Joe Biden’s Appointment of Jeff Zients as Chief of Staff Angers Both Sides


President Joe Biden‘s reported decision to appoint Jeff Zients as the new White House chief of staff after the expected departure of Ron Klain has sparked anger from both sides of the political spectrum.

Conservatives have responded to reports of Zients’ appointment by resurfacing the sobering warnings the government official—then White House Coronavirus Response Coordinator—gave to unvaccinated Americans in December 2021, when the Delta variant was ravaging the country.

Zients said during a White House briefing that the unvaccinated were “looking at a winter of severe illness and death” for themselves, their families, and the hospitals they “may soon overwhelm.”

Jeff Zients
Above, White House COVID-19 Response Coordinator Jeff Zients (L) and Director of the National Institute of Allergy and Infectious Diseases Dr. Anthony Fauci (R) brief reporters at the White House on April 13, 2021, in Washington, D.C. Zients’ expected appointment as White House chief of staff has angered both conservatives and progressives.
Chip Somodevilla/Getty Images

Steve Guest, a communications advisor for Texas Republican Senator Ted Cruz, shared a clip of the news conference containing Zients’ remarks on Twitter on Sunday, introducing “Joe Biden’s new Chief of Staff” with a quote from his warnings to the unvaccinated.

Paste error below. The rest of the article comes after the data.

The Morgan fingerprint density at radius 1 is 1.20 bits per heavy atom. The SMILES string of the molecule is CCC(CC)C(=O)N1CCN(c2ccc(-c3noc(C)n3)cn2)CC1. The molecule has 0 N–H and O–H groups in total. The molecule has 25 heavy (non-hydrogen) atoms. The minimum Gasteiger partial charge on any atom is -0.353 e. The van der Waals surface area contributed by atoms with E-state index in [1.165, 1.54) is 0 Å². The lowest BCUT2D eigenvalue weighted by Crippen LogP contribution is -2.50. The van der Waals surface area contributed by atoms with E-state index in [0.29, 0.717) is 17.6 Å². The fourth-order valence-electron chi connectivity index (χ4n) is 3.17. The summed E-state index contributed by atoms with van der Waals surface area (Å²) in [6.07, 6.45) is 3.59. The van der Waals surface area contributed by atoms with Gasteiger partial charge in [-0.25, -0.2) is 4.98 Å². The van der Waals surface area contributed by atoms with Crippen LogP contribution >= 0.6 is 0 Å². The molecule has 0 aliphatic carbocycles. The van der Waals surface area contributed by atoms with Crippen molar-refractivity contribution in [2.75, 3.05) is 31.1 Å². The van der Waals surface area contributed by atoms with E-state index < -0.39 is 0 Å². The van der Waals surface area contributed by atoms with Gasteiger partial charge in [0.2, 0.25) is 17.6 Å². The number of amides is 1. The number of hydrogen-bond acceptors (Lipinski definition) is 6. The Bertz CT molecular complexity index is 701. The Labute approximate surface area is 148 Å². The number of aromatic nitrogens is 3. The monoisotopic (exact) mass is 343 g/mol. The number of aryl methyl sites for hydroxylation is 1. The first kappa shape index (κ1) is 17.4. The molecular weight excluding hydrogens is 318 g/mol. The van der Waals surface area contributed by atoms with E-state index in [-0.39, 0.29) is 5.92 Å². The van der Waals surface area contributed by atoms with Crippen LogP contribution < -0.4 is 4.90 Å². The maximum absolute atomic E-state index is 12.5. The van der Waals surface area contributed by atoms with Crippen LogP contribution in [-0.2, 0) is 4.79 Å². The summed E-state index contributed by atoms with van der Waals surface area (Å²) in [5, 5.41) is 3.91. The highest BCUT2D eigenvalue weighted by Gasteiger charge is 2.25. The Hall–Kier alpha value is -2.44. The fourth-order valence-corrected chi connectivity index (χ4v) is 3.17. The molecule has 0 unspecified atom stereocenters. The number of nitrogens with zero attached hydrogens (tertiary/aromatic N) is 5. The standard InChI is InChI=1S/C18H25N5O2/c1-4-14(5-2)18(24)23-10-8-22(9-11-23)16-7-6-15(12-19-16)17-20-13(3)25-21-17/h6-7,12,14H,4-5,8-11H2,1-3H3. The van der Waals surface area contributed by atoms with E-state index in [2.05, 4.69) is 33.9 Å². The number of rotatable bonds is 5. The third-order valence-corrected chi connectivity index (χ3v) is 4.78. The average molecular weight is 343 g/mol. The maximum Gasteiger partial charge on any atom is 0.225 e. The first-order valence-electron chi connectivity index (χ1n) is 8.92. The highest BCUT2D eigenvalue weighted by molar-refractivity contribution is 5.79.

Former MLB star Lenny Dykstra shared a transcript of the same quote from the December 2021 press conference, commenting: “F*** Zients.”

But the appointment of the Biden administration’s former most senior coronavirus coordinator has also sparked the anger of progressives, who have condemned Zients for the massive personal wealth he has accrued during his years working in the private and corporate sectors.

After serving in the Obama administration in several roles, Zients—who at the age of 35 was named among Fortune magazine’s prestigious 40 under 40 list—returned to the private sector, working for the likes of Facebook and Wall Street investment firm Cranemere between 2018 and 2020.

“Quite possible this is the day Ron DeSantis became president,” Jeff Hauser, the founder and director of the Revolving Door Project, a project of the Center for Economic and Policy Research (CEPR) monitoring executive branch appointees, tweeted on Sunday.

Florida Governor DeSantis is considered a frontrunner to get the Republican Party nomination for the 2024 presidential election, though he has not yet announced that he intends to run.

In a later tweet, Hauser called Ziets “a predatory private equity executive.”

Imani Oakley, who lost the Democratic primary for New Jersey’s 10th Congressional District last summer, tweeted: “Can anyone explain to me what’s progressive Biden’s play on this one? I’m oh so sure there’s a deeper plan here. A sort of greater good that just hasn’t revealed itself outside of DC.”

In 2021, Ziets reportedly had an accumulated wealth between $89.3 million and $442.8 million in assets.

“He built his wealth partly through healthcare companies that were forced to pay tens of millions of dollars to settle allegations of Medicare & Medicaid fraud,” New York Times reporter Kenneth P. Vogel wrote on Twitter.

According to an article published by The American Prospect in April 2022, Zients “built his wealth through billing practices that have been alleged as fraud, triggering hundreds of millions in fines.”

Newsweek reached out to the White House for comment.


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